IV.5.1 Air pollution caused by benzene in the year 2015

The annual pollution limit value for benzene of (C6H6) 5 μg.m-3 was not exceeded in 2016 at any of the 37 monitored locations (Fig. IV.5.1). The highest concentrations were attained, similarly to previous years, at stations in the O/K/F-M agglomeration. The Ostrava-Přívoz and Ostrava-Radvanice Medical Centre (Tab. XIII.13). At the Ostrava-Přívoz location, the average annual concentration de creased compared to 2015 from 5.0 μg.m-3 to 3.3 μg.m-3. At the Ostrava-Radvanice Medical Centre site, the concentration decreased slightly from 3.5 μg.m-3 to 2.9 μg.m-3. The concentrations decreased at seven of the eight locations in the O/K/F-M agglomeration. Higher concentrations of C6H6 in the O/K/F-M agglomeration are connected primarily with industrial activity, i.e. with the production of coke and with processing of chemical products (Fig. IV.5.1, Fig. IV.5.3; ČHMÚ 2013b).

Compared to 2015, the average benzene concentration decreased at 77% of locations (23 locations) and increased at 3% of locations (1 location) (of the total number of 30 stations where the benzene concentration was measured in 2015 and 2016). Benzene concentrations are usually lower in the summer than in the winter, probably because of the less favourable dispersion conditions in the winter (Schnitzhofer et al. 2008).

IV.5.2 Trends in Benzene concentrations

The annual average benzene concentrations in the Czech Republic in the 2005–2016 period passed through a maximum in 2006. Since then, they have slowly decreased with a slight deviation in 2010. The dispersion conditions were somewhat worse in the Czech Republic in 2006 and 2010 and this could have led to accumulation of pollutants in the atmosphere (Fig. IV.5.4). In 2015 the annual average concentration incereased marginally compared to the year 2014. This was caused by an increase of concentrations at industrial localities. At localities of other types, concentrations decreased.

Higher average concentrations are measured in urban locations, where the highest benzene concentrations are usually attained at stations classified as urban industrial and urban transport stations. On the other hand, lower values are attained at rural locations (Fig. IV.5.4). This difference is a result of the accumulation of industrial production and automobile transport in cities The same results were described by Karakitsios et al. (2007).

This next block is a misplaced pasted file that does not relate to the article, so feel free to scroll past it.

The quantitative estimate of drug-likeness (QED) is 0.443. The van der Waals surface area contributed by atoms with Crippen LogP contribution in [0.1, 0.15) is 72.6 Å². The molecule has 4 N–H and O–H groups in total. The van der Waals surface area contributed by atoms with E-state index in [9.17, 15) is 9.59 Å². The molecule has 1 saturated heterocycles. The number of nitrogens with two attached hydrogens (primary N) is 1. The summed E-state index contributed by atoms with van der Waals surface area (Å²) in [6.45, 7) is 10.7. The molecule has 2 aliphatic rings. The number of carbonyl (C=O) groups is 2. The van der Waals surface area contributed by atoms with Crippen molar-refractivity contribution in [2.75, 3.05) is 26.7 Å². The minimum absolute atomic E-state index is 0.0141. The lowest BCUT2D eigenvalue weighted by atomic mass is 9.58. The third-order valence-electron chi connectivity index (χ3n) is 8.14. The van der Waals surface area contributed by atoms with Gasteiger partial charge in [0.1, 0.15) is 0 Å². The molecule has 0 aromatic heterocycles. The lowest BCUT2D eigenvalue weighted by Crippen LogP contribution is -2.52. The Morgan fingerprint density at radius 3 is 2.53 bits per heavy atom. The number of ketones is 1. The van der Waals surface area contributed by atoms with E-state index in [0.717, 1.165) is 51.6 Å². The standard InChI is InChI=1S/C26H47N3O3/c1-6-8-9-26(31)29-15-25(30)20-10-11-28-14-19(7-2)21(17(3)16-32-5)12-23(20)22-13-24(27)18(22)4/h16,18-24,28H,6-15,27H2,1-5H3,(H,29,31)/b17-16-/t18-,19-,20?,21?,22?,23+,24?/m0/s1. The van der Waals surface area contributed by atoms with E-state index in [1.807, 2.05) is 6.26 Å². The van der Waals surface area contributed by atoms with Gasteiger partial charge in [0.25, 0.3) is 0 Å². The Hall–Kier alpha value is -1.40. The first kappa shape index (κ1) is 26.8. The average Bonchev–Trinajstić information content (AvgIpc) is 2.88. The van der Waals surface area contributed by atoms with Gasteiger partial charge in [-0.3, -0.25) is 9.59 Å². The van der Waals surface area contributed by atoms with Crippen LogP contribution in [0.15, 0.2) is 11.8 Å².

The average annual concentrations have decreased since 2012 in the O/K/F-M agglomeration, where the highest benzene concentrations were recorded over a long time (Fig. IV.5.1, Fig. IV.5.2). The only exception was the Ostrava-Přívoz location in 2015. The annual pollution limit value was exceeded at the Ostrava-Přívoz station before 2013 because of the occurrence of hourly concentrations greater than 50 μg.m-3, i.e. concentrations that were measured far less frequently at other stations in Ostrava and did not occur at all outside of Ostrava. The elimination of old environmental damage at Ostrava- Mariánské Hory1 had a temporary effect in increasing the benzene concentrations in Ostrava in 2011. The annual concentrations decreased after termination of operations at Koksovna Jan Šverma coke plants (shut down on 31 December 2010) and after implementation of a number of measures to reduce emissions at the sources of BorsodChem MCHZ, s. r. o., and OKK koksovny, a. s., (ČHMÚ 2013b).

IV.5.3 Benzene emissions

The balance of benzene emissions is based to a substantial degree on calculations from reported VOC emissions. Reporting of emissions can be found only for sources that have a legislative obligation to determine pollution levels, especially for reasons of compliance with emission limit levels. Some sources are exceptions, for example coke batteries and related chemical production, for which the obligation to monitor benzene emissions is imposed in the context of integrated permits and special procedures are used to determine leakages. The O/K/F-M agglomeration, where these technologies are operated, have long belonged among one of the few areas where the set emission limits were exceeded.

pared only exceptionally, usually as part of work on projects. The last of these corresponds to data from 2010 and, of the overall national amount of benzene of approx. 1250 t. p.a., the greatest amounts were derived from the use of coatings (Resler, Jareš 2014). The fractions of benzene in VOC emissions are partly a result of the composition of the products employed (e.g. solvents, paint, varnishes and adhesives) or fuels and can be determined from the anticipated compositions of specific organic substances formed in the combustion of various kinds of fuels. The greatest amounts of reported benzene emissions in 2015 (and in previous years) were reported from the operations of DEZA, a. s. – Chemical production, Valašské Meziříčí (3.46 t. p.a.); emissions from other sources are approx. an order of magnitude lower.

Tab. XIII.13 Stations with the highest values of annual average concentrations of benzene


Fig. IV.5.1 Field of annual average concentration of benzene, 2016

Fig. IV.5.2 Annual average concentrations of benzene at selected stations, 2006–2016

Fig. IV.5.3 Five-year average of annual average concentrations of benzene, 2012–2016

Fig. IV.5.4 Trends of benzene annual characteristics in the Czech Republic, 2006-2016

1 Remediation of old environmental damage at Ostrava-Mariánské Hory proceeded through decontamination of waste-water lagoons formed by deposition of waste from refinery production, which was commenced in the 19th century (after 1965, waste from regeneration of used lubricating oils by the state enterprise OSTRAMO Ostrava and, after 1992, also by OSTRAMO-Vlček a spol., s r. o. were also deposited here). Operations were terminated in 1996.